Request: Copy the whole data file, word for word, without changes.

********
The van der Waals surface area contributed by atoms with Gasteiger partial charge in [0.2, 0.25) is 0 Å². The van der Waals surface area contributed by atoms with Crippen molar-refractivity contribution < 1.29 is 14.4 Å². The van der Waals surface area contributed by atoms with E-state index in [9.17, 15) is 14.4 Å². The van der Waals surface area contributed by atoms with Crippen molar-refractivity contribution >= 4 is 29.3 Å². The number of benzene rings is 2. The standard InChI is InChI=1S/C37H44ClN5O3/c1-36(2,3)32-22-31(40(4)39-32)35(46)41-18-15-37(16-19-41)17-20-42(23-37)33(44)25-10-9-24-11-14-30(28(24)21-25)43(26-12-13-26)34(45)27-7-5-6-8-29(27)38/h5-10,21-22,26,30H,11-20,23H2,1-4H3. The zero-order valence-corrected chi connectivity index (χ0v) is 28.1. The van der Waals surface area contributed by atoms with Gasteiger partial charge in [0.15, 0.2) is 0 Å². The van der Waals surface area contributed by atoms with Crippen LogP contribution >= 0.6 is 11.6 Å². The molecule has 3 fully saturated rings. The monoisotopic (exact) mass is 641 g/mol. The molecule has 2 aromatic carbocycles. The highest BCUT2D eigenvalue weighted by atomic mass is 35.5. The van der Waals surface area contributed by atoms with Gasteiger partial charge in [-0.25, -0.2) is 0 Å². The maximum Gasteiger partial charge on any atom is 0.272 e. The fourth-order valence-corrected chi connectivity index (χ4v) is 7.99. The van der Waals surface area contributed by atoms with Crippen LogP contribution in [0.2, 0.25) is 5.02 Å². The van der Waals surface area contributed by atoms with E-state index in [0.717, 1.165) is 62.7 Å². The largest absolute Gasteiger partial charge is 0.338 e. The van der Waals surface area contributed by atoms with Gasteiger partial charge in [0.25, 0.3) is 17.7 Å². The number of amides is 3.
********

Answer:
The van der Waals surface area contributed by atoms with Gasteiger partial charge in [0.2, 0.25) is 0 Å². The van der Waals surface area contributed by atoms with Crippen molar-refractivity contribution < 1.29 is 14.4 Å². The van der Waals surface area contributed by atoms with E-state index in [9.17, 15) is 14.4 Å². The van der Waals surface area contributed by atoms with Crippen molar-refractivity contribution >= 4 is 29.3 Å². The number of benzene rings is 2. The standard InChI is InChI=1S/C37H44ClN5O3/c1-36(2,3)32-22-31(40(4)39-32)35(46)41-18-15-37(16-19-41)17-20-42(23-37)33(44)25-10-9-24-11-14-30(28(24)21-25)43(26-12-13-26)34(45)27-7-5-6-8-29(27)38/h5-10,21-22,26,30H,11-20,23H2,1-4H3. The zero-order valence-corrected chi connectivity index (χ0v) is 28.1. The van der Waals surface area contributed by atoms with Gasteiger partial charge in [0.15, 0.2) is 0 Å². The van der Waals surface area contributed by atoms with Crippen LogP contribution >= 0.6 is 11.6 Å². The molecule has 3 fully saturated rings. The monoisotopic (exact) mass is 641 g/mol. The molecule has 2 aromatic carbocycles. The highest BCUT2D eigenvalue weighted by atomic mass is 35.5. The van der Waals surface area contributed by atoms with Gasteiger partial charge in [-0.25, -0.2) is 0 Å². The maximum Gasteiger partial charge on any atom is 0.272 e. The fourth-order valence-corrected chi connectivity index (χ4v) is 7.99. The van der Waals surface area contributed by atoms with Crippen LogP contribution in [0.2, 0.25) is 5.02 Å². The van der Waals surface area contributed by atoms with E-state index in [0.717, 1.165) is 62.7 Å². The largest absolute Gasteiger partial charge is 0.338 e. The van der Waals surface area contributed by atoms with Gasteiger partial charge in [0.25, 0.3) is 17.7 Å². The number of amides is 3.